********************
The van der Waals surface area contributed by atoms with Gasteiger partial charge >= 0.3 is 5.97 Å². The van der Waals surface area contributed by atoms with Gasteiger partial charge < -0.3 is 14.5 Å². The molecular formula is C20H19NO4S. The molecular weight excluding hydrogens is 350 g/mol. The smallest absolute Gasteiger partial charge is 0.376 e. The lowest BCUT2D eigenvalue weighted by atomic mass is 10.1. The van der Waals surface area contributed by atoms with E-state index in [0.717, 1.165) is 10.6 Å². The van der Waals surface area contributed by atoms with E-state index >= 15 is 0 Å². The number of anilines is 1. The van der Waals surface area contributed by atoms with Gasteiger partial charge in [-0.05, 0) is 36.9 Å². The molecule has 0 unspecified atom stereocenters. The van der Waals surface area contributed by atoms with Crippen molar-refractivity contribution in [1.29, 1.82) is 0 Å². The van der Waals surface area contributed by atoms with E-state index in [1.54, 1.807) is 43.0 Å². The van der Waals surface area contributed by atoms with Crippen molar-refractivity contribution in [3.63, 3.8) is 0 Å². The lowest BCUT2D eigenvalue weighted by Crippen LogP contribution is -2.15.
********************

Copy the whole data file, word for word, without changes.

The van der Waals surface area contributed by atoms with Gasteiger partial charge >= 0.3 is 5.97 Å². The van der Waals surface area contributed by atoms with Gasteiger partial charge < -0.3 is 14.5 Å². The molecular formula is C20H19NO4S. The molecular weight excluding hydrogens is 350 g/mol. The smallest absolute Gasteiger partial charge is 0.376 e. The lowest BCUT2D eigenvalue weighted by atomic mass is 10.1. The van der Waals surface area contributed by atoms with E-state index in [0.717, 1.165) is 10.6 Å². The van der Waals surface area contributed by atoms with E-state index >= 15 is 0 Å². The number of anilines is 1. The van der Waals surface area contributed by atoms with Gasteiger partial charge in [-0.05, 0) is 36.9 Å². The molecule has 0 unspecified atom stereocenters. The van der Waals surface area contributed by atoms with Crippen molar-refractivity contribution in [1.29, 1.82) is 0 Å². The van der Waals surface area contributed by atoms with E-state index in [1.54, 1.807) is 43.0 Å². The van der Waals surface area contributed by atoms with Crippen molar-refractivity contribution in [3.63, 3.8) is 0 Å². The lowest BCUT2D eigenvalue weighted by Crippen LogP contribution is -2.15.